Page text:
Cervicogenic Headaches

Cervicogenic Headache, in a way, is one of the the most unusual headache disorders because the pain truly isn’t in the head.

Cervicogenic headache is referred pain ( pain perceived as occurring in a part of the body other than its true source) perceived in the head from a source in the neck.

Cervicogenic headache is a secondary headache, which means that it is causedby another illness or physical issue. In the case of cervicogenic headache , the cause is a neck disorder or lesion.

Causes

Cervicogenic Headache typically occurs due to activities placing excessive stress on the upper joints of the neck. This may occur traumatically due to a specific incident ( whiplash or heavy lifting) or more commonly, due to repetitive or prolonged activities such as slouching, poor posture, lifting or carrying. Excessive bending or twisting of the neck, working at a computer or activities using the arms in front of the body (e.g. housework).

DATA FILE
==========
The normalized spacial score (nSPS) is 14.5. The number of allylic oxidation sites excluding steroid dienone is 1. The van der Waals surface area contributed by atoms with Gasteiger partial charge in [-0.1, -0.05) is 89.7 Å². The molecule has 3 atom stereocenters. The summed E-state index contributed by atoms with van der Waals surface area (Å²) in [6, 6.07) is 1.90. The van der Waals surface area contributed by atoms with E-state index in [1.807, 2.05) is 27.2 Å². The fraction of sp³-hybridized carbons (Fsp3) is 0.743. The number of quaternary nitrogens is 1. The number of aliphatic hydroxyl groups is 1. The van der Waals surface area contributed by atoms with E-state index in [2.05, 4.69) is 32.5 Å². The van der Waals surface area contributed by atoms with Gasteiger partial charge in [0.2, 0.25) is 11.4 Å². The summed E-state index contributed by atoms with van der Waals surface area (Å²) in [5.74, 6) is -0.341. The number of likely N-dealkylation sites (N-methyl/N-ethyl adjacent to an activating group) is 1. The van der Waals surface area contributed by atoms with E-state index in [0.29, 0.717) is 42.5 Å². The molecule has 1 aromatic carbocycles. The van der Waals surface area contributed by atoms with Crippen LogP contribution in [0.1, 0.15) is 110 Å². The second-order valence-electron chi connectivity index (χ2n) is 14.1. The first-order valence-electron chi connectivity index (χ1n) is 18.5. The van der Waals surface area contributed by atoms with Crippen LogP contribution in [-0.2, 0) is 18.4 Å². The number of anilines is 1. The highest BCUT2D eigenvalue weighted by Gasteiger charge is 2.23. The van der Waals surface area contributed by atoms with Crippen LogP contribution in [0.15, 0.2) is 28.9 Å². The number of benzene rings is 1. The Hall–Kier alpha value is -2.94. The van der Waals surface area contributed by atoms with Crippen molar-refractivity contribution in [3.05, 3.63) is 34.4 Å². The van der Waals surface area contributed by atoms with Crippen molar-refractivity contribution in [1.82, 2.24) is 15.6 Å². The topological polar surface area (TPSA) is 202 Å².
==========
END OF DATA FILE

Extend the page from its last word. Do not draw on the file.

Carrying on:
Diagnosis

A through subjective and objective examination of a physiotherapist is usually sufficient to diagnose cervicogenic headache. Occasionally, an xray , MRI or CT scan may be required to assisted diagnosis.

Treatment

Most patients with this condition heal quickly and have a full recovery with physiotherapy treatment. Recovery time varies from patient to patient depending on compliance with treatment and severity of injury. With ideal

treatment, patients with minor cases of cervicogenic hedache may be as free in as little as a couple of days, although sometimes it may take 2- 3 weeks. In severe or chronic cases a full recovery may take weeks or months.